He has a Mediterranean lifestyle It is one of the most enviable diets, routines, and cultures in the world. The feeling of calm, adequate rest, as well as physical activity and socialization, are its basic factors, in addition to its healthy eating habits of having a diet rich in fruits, vegetables, and whole grains and limiting the addition of salts and sugars.
A study conducted by the Autonomous University of Madrid and the Harvard TH Chan School of Public Health (USA) found that people who follow a Mediterranean lifestyle have a lower risk of all-cause and cancer mortality.
The scientific journal Mayo Clinic Proceedings published this research based on the population of England, Wales, and Scotland, in which the habits of 110,799 members of the UK biobank cohort were analyzed using the Mediterranean Lifestyle Index (MEDLIFE), derived from a lifestyle questionnaire and diet assessments.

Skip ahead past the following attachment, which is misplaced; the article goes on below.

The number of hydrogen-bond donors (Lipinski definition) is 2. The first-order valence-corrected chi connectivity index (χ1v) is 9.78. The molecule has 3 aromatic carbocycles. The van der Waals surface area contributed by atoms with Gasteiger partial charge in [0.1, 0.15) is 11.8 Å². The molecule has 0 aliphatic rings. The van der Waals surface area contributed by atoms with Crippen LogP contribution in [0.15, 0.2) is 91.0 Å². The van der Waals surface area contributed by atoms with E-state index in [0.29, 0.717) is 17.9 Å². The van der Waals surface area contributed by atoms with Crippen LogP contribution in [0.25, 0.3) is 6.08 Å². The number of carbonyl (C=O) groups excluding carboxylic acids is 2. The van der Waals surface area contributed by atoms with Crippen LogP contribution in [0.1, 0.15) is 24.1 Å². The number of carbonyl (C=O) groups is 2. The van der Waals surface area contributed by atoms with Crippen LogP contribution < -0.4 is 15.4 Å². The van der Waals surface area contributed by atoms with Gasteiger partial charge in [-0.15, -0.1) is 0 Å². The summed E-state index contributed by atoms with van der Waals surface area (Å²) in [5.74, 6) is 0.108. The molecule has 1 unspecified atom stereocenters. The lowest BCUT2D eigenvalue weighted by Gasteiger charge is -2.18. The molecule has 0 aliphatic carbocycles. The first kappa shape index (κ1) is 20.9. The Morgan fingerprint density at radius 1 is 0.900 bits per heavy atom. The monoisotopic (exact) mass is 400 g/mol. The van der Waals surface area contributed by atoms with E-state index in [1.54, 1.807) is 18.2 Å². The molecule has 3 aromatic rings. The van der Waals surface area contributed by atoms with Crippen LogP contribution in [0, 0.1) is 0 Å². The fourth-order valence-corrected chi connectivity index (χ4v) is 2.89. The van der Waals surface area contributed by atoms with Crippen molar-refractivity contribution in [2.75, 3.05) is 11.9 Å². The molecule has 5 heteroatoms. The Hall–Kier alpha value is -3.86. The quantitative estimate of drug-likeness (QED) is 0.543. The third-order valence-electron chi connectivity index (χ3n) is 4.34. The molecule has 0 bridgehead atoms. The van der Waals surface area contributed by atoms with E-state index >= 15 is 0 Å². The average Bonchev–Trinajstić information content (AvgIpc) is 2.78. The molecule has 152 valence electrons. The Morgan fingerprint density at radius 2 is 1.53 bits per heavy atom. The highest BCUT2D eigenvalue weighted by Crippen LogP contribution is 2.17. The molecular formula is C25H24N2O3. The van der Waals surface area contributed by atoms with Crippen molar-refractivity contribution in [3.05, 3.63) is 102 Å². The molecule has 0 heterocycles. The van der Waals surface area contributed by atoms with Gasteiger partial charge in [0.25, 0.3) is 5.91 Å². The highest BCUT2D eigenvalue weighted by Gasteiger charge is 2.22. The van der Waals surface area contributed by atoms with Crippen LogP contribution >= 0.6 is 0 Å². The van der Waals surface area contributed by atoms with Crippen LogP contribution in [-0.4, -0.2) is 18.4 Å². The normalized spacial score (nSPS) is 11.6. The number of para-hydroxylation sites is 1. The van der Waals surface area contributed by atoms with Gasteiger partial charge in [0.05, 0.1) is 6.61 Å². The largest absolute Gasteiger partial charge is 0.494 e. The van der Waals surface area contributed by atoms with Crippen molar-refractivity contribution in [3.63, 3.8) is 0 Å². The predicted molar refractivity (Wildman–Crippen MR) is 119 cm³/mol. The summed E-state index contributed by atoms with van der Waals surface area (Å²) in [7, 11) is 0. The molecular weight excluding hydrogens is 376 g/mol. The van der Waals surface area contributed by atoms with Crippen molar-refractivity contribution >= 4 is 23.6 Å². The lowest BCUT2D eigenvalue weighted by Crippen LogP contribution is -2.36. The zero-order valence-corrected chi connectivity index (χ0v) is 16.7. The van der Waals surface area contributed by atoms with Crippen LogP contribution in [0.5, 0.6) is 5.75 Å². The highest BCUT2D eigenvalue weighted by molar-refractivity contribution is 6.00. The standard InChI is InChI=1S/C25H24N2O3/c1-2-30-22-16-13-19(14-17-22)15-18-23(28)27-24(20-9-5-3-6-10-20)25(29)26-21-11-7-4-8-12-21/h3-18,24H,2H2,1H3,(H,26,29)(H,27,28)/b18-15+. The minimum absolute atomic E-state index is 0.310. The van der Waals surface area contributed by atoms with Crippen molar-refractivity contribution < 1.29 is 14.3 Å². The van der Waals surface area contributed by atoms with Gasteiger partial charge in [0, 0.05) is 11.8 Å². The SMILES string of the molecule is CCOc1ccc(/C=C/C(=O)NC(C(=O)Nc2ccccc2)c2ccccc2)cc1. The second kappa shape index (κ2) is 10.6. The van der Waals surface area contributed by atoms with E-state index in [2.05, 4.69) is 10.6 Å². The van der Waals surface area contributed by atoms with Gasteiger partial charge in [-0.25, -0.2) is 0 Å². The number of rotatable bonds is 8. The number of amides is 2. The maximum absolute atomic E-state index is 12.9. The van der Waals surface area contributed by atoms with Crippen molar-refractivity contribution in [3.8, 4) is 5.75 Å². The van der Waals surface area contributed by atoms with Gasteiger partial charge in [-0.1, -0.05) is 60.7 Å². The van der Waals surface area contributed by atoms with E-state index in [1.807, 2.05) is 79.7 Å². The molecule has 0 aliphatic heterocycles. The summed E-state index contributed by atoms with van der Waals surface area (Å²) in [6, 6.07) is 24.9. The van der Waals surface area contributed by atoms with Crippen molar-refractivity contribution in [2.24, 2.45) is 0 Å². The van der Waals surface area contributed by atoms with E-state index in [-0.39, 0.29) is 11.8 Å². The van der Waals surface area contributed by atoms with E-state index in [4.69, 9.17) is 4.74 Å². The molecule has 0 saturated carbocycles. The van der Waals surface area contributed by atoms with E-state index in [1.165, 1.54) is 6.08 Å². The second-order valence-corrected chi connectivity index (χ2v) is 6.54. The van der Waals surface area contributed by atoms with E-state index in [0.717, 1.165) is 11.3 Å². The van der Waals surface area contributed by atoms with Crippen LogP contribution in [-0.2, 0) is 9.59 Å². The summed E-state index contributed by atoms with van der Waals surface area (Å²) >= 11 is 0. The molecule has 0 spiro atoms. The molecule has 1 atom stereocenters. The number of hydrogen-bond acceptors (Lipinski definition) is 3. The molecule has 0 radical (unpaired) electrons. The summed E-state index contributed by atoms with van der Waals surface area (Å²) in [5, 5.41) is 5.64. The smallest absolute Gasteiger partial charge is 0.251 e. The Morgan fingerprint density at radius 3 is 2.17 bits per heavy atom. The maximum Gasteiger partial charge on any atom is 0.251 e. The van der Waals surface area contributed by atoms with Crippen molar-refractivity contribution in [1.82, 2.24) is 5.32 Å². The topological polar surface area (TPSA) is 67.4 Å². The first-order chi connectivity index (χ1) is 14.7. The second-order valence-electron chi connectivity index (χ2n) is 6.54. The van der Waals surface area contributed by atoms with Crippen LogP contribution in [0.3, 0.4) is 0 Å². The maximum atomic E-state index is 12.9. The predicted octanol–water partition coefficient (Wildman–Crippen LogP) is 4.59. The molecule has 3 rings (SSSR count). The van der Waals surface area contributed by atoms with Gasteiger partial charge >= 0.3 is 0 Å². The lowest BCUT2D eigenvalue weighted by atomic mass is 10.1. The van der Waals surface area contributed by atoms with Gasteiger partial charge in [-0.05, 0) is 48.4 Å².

The participants, aged between 40 and 75 years, provided information about their lifestyle according to the three categories measured by the index: “Mediterranean Food Consumption” (consumption of foods that are part of the Mediterranean diet, such as fruits and whole grains); “Mediterranean Diet” (adherence to habits and practices around meals, such as limiting salt and drinking healthy beverages); And “Physical Activity, Rest, and Social and Living Habits” (adherence to lifestyle habits, such as taking regular naps, exercising, and spending time with friends).
After that, each element of the three categories was rated, and higher total scores indicated greater adherence to the Mediterranean lifestyle.
The researchers conducted a follow-up nine years later to examine the health outcomes of the participants. Of the study population (110,799), 4,247 died from any cause, 2,401 from cancer, and 731 from cardiovascular disease.
Analyzing these results along with the MEDLIFE scores, the researchers found an inverse relationship between adherence to the Mediterranean lifestyle and mortality risk. Participants with higher MEDILIFE scores had a 29% lower risk of all-cause mortality and a 28% lower risk of cancer mortality than those with lower MEDILIFE scores.
Adherence to each MEDILIFE category was independently associated with a lower risk of all-cause and cancer mortality. The category “Physical activity, rest, and social habits and living together” was most strongly associated with these lower risks, particularly with a reduced risk of death from cardiovascular disease.